Tupelo High School hosts journalism fair

Quill and Scroll honor society has hosted its very own 4th annual journalism career fair, showcasing different pathways for aspiring journalists in high school. Booths featuring news companies such as the Daily Journal, WTVA, and WCBI were all on display for students to learn about.

The Mississippi Radio Group started with roots going back to 1941. Radio personality Andy Lee was there to represent the booth. 

“We’ve got two legs to our operation. One is playing music and the other is sales,” Lee said.

Even with being such an old and advanced radio station, Lee says it has never been easier to start a radio station such as theirs now. 

“All you really need is a cell phone and an internet connection,” Lee said.

Alan Pegues, the founder of premium productions, agrees that you don’t need to start with fancy equipment to be effective.

“One of the things that I’ve told to young people is that it’s not so much the camera, as it is the operator,” Pegues said. “The operator can finesse a cheap camera and make the video look amazing.”

Pegues also believes that journalism is different now because of modern technology. Starting his journalism career in WTVA, he moved on to his own company and quickly noticed the changes as his company got older. 

“Social media changed the game,” Pegues said.

 To Pegues, young people can help produce content that will reach many more people, and at a more effective rate as well.

Pegues has also grown his company through networking and hospitality. 

“For you to know what I have for sale, you have to know about it,” Pegues said.

 In addition to building your connections, making sure your company’s image is well presented will also be your key to success.

Adam Armour and Blake Alsup, are news editors and reporters respectively for the Daily Journal and offered words of encouragement for aspiring journalists.

“If you’ve got a natural curiosity, and a love of storytelling and writing, I’d say this is a great field to go into,” Armour said. 

Armour started small for the Ottawa County Times in 2005 and worked his way up to the Daily Journal, honing his skills to become the journalist he is today.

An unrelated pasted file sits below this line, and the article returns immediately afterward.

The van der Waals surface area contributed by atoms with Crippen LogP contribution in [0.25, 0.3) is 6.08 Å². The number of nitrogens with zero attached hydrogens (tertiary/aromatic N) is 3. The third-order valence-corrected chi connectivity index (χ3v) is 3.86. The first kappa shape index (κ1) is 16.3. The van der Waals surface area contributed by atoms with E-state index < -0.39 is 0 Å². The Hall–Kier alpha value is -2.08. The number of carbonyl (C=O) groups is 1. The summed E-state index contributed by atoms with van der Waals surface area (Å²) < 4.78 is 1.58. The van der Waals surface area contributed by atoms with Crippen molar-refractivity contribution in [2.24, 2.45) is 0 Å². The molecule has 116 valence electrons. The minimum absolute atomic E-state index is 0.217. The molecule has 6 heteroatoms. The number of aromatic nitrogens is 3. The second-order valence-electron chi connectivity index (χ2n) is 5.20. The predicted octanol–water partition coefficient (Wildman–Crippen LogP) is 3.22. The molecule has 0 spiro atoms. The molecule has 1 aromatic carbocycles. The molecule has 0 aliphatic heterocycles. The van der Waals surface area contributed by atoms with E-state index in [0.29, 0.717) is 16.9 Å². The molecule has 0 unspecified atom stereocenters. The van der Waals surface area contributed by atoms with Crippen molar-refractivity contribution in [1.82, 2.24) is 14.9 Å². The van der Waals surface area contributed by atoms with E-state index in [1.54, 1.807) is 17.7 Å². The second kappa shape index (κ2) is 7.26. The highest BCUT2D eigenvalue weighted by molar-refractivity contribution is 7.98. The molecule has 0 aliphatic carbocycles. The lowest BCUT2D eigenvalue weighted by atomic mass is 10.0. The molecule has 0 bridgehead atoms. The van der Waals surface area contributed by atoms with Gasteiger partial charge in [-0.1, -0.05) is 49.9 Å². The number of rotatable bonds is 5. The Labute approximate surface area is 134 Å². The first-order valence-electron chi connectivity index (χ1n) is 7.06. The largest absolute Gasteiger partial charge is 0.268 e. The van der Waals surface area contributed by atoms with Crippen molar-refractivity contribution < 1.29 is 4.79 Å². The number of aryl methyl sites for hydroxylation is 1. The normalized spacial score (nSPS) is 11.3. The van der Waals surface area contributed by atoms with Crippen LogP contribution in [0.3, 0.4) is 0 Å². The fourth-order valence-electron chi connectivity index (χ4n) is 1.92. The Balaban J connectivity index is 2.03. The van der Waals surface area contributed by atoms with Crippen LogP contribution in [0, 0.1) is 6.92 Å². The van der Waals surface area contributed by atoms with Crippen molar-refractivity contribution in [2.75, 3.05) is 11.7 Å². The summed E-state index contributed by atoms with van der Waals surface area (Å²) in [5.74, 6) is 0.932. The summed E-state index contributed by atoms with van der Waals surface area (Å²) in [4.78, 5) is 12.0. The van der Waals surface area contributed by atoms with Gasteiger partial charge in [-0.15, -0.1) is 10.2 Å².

Alsup graduated from Ole Miss and moved to New York to pursue a big journalism career, but found out it wasn’t for him.

 “I wanted to come back to the south and work for a newspaper where I could write stories that mattered for local communities,” Alsup said.

Alsup used his experience to give advice to the upcoming journalists.

 “If you want to go into print journalism or even digital journalism, just read as many news articles as you can from as many different news sources as you can to get an idea of different styles.” Alsup said.

Different students of different journalism classes learned different tips and tricks to use in their respective crafts.

“I talked to a guy who was in charge of a radio station, and I’m hoping to help with a radio station in WTHS,” WTHS sophomore Ivy Kate Benjamin said.

Junior Ashton Mccoy from digital media enjoyed the pathways and especially enjoyed the Premium Productions booth after making a connection.

“Journalism has all sorts of categories that I didn’t know about,” Mccoy said.

Yearbook’s Bella Maka was infatuated with mirrorless cameras that could create a different approach to photography, as well as techniques for her own benefit.

“He gave me tips on how to build my portfolio for college and competition,” Maka said. 

Students walked away from the event with lots of examples of journalism to absorb and use for their own journalism hobbies, and most say they benefited overall.

“It was just a fun experience overall,” Benjamin said.